While reading the June issue of Nature, I saw an editorial piece called Last Rites which touched on a subject which interests me: humane euthanization of lab animals. Our lab does research on guinea pigs (we must be the last lab to *actually* use guinea pigs), and its of the utmost concern to all of us that they feel no pain when they are sacrificed (or “sacked” as we say). There exists two main ways of euthanization: inhaling carbon dioxide gas or by “cervical dislocation” (euphamism for breaking the animal’s neck). The former require little to no researcher interaction, but may be a slow panic-filled death, while the latter requires hands-on participation in the animal’s demise, but it instant and painless. (More below the fold!)
Despite this, the opinion piece states:
In the United States, the institutional animal use and care committees that oversee animal research are likely to demand a “scientific justification” for breaking rodents’ necks rather than gassing them. This is because most of them adhere to guidelines written by the American Veterinary Medical Association (AVMA), which requires such justification, noting that cervical dislocation may be “aesthetically displeasing to personnel” who have to carry it out. This piece of red tape often makes it simpler for US researchers to stick with carbon dioxide.
I find this “justification” requirement disturbing, in that it will require an extra effort on the part of the researcher to fufill the actual objective of the AVMA (assuming it is to oversee the humane care of animals). The fact that some personnel may be squeamish about performing a cervical dislocation is absolutely no excuse for an animal to have a more difficult death.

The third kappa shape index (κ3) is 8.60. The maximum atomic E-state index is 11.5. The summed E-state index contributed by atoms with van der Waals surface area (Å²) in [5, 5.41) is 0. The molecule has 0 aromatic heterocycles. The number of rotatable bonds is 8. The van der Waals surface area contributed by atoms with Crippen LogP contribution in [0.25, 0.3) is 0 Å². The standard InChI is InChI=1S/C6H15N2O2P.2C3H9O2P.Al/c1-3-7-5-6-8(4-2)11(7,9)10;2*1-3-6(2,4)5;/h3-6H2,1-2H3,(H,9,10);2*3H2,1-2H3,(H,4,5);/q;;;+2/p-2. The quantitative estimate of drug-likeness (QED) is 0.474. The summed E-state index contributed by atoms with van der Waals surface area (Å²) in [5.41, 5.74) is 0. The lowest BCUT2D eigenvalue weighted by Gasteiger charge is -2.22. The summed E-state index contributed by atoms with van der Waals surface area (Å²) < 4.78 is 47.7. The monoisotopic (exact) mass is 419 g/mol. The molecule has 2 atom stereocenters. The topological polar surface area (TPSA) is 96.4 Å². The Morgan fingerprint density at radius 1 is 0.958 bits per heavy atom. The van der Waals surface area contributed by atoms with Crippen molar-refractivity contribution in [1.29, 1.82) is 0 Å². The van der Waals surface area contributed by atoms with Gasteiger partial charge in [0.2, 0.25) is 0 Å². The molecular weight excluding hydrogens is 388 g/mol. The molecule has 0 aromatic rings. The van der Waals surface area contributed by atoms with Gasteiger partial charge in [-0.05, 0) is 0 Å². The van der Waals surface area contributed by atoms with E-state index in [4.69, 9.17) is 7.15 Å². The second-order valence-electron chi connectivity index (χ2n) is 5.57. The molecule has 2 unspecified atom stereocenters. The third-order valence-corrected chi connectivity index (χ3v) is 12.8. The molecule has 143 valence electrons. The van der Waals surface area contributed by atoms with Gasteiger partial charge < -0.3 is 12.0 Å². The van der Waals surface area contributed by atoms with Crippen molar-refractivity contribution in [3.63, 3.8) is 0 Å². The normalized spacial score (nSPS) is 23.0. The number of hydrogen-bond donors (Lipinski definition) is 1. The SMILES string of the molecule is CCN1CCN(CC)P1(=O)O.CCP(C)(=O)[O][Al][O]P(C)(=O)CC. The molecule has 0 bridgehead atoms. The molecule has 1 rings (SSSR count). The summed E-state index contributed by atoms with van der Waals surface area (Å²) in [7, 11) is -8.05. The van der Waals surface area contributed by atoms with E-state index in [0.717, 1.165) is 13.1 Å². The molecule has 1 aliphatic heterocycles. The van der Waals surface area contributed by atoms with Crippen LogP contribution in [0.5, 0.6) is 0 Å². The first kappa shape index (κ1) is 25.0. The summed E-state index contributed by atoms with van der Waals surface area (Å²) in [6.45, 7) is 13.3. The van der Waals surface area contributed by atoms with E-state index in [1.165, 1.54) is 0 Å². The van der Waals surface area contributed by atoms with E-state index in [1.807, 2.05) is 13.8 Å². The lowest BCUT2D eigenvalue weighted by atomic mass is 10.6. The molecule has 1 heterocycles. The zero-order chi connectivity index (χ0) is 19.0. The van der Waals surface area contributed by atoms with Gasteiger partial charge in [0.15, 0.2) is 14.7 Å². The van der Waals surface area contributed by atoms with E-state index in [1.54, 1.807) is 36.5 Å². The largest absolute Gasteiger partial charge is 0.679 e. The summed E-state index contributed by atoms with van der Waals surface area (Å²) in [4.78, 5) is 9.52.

The issue of how humane carbon dioxide gas euthanasia is was explored in another Nature News piece called Bioethics: An Easy Way Out.
‘There is a strong suspicion that CO2 levels that in no way cause them pain do cause them distress,’ says [neurophysiologist Huw] Golledge. Given the choice, rats will rapidly get out of a chamber containing CO2 concentrations of about 15% or more — far below the concentration needed to knock them senseless.
Kathleen Conlee of the Humane Society, an animal-welfare organization based in Washington DC, doesn’t need any more evidence. She thinks killing rodents with CO2 alone is cruel, and prefers an anaesthetic gas — or, in cases where the anaesthetic would interfere with post-mortem measurements, the guillotine. “We say, if there is a small number of animals, and the person is well trained, use decapitation. If you are doing a large number, use halothane or isoflurane, and then blast them with however much CO2 you want.” “I feel strongly about it personally,” Conlee adds. “The number of animals is huge; the evidence is here; the alternatives are here. It is a no-brainer.”